Under certain circumstances, a person filing a personal injury lawsuit may be awarded punitive damages, which are additional damages that can only be awarded by a court.
However, punitive damages are rare and can only be obtained if a court determines that the at-fault party’s actions were extremely malicious or negligent.
If you were injured in an accident caused by another’s negligence, you need some of the leading personal injury lawyers in Fort Worth to help examine your claim and determine which options you may have to pursue compensation. He or she will know whether you are able to pursue punitive damages based on the at-fault party’s actions and the amount that may be awarded.
Contact Anderson & Cummings for a free, no obligation consultation.
What are Punitive Damages in a Fort Worth Lawsuit?
Punitive damages are very different than compensatory damages, which are meant to compensate a personal injury victim for the pain and suffering caused by the at-fault party.
Instead, a court awards punitive damages to a victim as a way to punish the at-fault party for instances of fraud, gross negligence or malicious intent against the victim. Punitive damages are also meant to set an example that deters the at-fault party or others from acting in a similar manner again.
To obtain punitive damages, the victim must be able to prove the at-fault party acted in a manner that it knew was likely to cause another injury.
What Must Be Proven to Obtain Punitive Damages?
In order to be awarded punitive damages in Texas, your attorney must show that you suffered “actual damages.” This means you are able to place a specific dollar amount on the medical bills, lost wages, and pain and suffering you endured because of the at-fault party’s actions.
The next step is proving that some form of “aggravated conduct” occurred. This means the at-fault party acted in an especially negligent manner or displayed a complete disregard for the safety and well-being of others.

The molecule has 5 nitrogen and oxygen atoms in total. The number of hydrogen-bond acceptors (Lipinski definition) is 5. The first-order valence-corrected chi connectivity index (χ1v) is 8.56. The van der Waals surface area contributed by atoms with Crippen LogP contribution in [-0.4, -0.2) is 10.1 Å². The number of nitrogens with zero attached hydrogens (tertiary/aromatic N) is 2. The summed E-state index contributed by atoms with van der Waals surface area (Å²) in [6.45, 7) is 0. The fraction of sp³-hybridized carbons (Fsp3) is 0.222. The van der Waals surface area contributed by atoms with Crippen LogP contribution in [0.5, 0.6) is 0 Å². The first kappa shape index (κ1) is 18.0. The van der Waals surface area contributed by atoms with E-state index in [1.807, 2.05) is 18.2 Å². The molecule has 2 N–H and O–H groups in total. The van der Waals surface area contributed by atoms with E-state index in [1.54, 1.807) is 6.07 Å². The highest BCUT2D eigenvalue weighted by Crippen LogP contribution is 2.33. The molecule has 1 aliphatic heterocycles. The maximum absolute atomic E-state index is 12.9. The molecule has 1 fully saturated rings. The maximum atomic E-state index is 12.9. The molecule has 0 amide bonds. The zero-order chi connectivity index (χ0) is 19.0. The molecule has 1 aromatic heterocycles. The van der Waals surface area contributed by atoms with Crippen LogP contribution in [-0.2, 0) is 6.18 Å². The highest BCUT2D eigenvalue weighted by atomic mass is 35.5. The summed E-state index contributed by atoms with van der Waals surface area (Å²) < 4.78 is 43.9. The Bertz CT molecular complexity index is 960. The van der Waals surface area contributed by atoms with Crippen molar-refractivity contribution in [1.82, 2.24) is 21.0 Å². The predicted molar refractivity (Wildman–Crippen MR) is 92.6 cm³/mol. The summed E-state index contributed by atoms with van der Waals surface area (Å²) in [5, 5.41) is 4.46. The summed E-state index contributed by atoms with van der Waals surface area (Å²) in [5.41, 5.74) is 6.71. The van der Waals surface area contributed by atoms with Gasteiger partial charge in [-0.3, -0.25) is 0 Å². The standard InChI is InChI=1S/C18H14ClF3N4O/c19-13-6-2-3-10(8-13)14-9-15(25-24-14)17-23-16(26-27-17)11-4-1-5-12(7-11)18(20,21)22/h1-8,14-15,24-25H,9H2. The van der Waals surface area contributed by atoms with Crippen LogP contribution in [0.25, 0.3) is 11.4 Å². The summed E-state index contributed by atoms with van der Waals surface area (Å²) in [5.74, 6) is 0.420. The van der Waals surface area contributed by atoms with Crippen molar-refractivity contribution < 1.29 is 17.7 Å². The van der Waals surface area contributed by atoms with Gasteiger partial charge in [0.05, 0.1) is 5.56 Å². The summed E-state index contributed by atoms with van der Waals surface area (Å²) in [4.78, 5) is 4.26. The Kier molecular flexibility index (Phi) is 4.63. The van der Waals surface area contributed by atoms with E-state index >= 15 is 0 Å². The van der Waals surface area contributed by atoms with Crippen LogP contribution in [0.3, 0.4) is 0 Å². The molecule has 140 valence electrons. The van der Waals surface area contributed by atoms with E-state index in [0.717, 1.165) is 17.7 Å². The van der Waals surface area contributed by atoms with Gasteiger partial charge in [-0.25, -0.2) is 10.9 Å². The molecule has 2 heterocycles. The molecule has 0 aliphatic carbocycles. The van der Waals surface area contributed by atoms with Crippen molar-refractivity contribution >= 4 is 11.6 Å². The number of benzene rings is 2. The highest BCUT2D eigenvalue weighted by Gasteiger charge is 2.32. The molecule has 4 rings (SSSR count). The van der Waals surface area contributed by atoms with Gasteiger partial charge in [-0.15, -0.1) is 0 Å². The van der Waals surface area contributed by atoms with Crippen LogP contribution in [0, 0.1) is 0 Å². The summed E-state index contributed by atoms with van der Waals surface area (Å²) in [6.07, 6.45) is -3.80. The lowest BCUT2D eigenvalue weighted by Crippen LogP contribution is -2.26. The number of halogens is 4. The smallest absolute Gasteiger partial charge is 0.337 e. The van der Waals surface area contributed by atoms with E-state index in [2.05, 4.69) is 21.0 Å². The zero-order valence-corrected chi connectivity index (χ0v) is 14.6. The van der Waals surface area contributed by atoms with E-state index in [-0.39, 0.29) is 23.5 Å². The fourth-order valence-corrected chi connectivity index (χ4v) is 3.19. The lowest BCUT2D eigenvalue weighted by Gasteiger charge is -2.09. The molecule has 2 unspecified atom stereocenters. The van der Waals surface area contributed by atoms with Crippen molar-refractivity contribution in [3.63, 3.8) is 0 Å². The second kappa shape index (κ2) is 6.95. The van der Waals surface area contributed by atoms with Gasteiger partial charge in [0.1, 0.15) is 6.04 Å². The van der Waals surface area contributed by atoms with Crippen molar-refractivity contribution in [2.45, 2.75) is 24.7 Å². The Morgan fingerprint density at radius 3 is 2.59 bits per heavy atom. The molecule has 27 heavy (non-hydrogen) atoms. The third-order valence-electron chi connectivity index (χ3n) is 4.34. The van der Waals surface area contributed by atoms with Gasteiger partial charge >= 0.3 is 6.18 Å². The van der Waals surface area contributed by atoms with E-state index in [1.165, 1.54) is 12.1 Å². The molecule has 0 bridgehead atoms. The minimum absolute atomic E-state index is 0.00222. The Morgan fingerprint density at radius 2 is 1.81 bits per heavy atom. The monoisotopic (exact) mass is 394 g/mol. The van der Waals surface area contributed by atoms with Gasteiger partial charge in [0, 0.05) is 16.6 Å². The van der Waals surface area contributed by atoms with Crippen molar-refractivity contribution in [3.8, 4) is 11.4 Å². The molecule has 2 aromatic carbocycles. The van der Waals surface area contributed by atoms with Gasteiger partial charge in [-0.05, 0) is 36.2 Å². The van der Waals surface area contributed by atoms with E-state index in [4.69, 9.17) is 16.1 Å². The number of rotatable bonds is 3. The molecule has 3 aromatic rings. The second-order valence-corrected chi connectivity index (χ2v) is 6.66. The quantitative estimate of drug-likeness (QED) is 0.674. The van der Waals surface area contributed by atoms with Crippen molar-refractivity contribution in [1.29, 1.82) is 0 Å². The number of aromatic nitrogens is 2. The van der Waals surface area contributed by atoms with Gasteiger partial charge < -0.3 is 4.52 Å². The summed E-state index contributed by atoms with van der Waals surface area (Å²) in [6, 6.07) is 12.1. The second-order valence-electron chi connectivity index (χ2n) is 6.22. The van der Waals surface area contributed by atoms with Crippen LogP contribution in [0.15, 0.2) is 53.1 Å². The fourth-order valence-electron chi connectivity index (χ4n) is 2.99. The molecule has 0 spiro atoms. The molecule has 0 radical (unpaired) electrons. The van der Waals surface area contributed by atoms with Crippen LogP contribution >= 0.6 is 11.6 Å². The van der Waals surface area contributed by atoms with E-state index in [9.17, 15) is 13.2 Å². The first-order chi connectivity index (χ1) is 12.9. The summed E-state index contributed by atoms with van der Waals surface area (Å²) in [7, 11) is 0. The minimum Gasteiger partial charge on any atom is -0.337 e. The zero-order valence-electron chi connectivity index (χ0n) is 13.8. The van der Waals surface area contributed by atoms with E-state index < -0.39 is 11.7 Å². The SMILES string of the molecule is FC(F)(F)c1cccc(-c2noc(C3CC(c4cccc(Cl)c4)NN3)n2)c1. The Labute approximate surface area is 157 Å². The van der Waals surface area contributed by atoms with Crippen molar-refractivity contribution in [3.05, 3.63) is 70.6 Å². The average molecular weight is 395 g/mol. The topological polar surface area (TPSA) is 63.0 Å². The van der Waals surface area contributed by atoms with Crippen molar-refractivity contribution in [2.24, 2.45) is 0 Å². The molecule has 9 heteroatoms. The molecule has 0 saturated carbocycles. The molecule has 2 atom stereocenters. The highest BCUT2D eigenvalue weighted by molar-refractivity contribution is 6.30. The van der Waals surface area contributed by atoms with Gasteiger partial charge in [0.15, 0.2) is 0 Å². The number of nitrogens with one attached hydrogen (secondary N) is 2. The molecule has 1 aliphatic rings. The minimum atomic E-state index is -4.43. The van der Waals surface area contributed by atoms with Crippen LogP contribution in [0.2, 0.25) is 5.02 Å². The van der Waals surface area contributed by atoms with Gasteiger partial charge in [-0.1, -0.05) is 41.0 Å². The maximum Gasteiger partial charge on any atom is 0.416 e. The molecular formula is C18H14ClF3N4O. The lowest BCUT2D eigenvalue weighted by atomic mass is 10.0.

For example, if you are pursuing punitive damages after being injured in a car accident, the at-fault driver must have done something that would be considered especially reckless, like driving while impaired by drugs or alcohol.
However, to obtain punitive damages, a court will examine the at-fault party’s actions by using two test:
- The objective test: This test refers to whether someone in the shoes of the at-fault party would have known that what they were doing had a high degree of risk for causing others harm.
- The subjective test: This involves the at-fault party knowing the risk of his or her actions, but performing the act any way.
If the at-fault party is accused of gross negligence, a different standard of proof will apply than for compensatory damages. You will need to provide clear and convincing evidence the at-fault party acted in accordance with the objective and subjective tests. In contrast, most civil cases such as personal injury lawsuits only require a preponderance of evidence, which means that the jury finds the injury victim’s claim to be credible.
Is there a Cap on Punitive Damages?
Under Texas’s damages law, the amount of money that a victim can recover for punitive damages cannot exceed an amount equal to the greater of:
- Two times the value for economic damages decided by the jury
- An amount equal to the non-economic damages awarded by the jury, with a limit up to $750,000
However, if the jury does not provide compensation for economic damages, punitive damages are capped at a total of $200,000.
Schedule a Free Consultation
If you are the victim of another’s negligence, it is in your best interest to contact a skilled attorney to find out if you are entitled to compensation.
At Anderson & Cummings, our team of qualified personal injury attorneys will provide you with a free, no obligation consultation to review your claim and discuss the legal options that may be available. If we determine that you have a case, we will help build your case, gather evidence, handle settlement negotiations and represent you every step of the way.
We provide all of our services on a contingency fee, which means you do not have to pay upfront legal fees for our help. You only have to pay us if we recover compensation for your claim.
Call us at (817) 920-9000 today to find out if you have a case.